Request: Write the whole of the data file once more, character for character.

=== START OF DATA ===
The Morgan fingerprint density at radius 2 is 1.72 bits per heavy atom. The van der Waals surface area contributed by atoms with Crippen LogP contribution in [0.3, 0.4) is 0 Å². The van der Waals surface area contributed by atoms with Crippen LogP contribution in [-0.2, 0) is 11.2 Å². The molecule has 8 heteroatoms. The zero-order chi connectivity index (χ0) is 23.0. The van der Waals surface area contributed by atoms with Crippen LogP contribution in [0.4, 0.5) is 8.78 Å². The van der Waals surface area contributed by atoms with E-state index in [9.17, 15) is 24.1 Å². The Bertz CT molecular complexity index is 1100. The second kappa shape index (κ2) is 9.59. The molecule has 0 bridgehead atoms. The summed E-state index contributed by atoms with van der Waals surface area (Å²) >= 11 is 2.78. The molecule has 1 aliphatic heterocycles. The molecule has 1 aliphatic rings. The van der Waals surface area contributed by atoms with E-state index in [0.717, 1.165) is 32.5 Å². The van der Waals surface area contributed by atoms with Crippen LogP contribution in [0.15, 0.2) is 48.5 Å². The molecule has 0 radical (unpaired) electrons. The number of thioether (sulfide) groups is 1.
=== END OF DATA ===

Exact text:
The Morgan fingerprint density at radius 2 is 1.72 bits per heavy atom. The van der Waals surface area contributed by atoms with Crippen LogP contribution in [0.3, 0.4) is 0 Å². The van der Waals surface area contributed by atoms with Crippen LogP contribution in [-0.2, 0) is 11.2 Å². The molecule has 8 heteroatoms. The zero-order chi connectivity index (χ0) is 23.0. The van der Waals surface area contributed by atoms with Crippen LogP contribution in [0.4, 0.5) is 8.78 Å². The van der Waals surface area contributed by atoms with E-state index in [9.17, 15) is 24.1 Å². The Bertz CT molecular complexity index is 1100. The second kappa shape index (κ2) is 9.59. The molecule has 0 bridgehead atoms. The summed E-state index contributed by atoms with van der Waals surface area (Å²) >= 11 is 2.78. The molecule has 1 aliphatic heterocycles. The molecule has 1 aliphatic rings. The van der Waals surface area contributed by atoms with E-state index in [0.717, 1.165) is 32.5 Å². The van der Waals surface area contributed by atoms with Crippen LogP contribution in [0.15, 0.2) is 48.5 Å². The molecule has 0 radical (unpaired) electrons. The number of thioether (sulfide) groups is 1.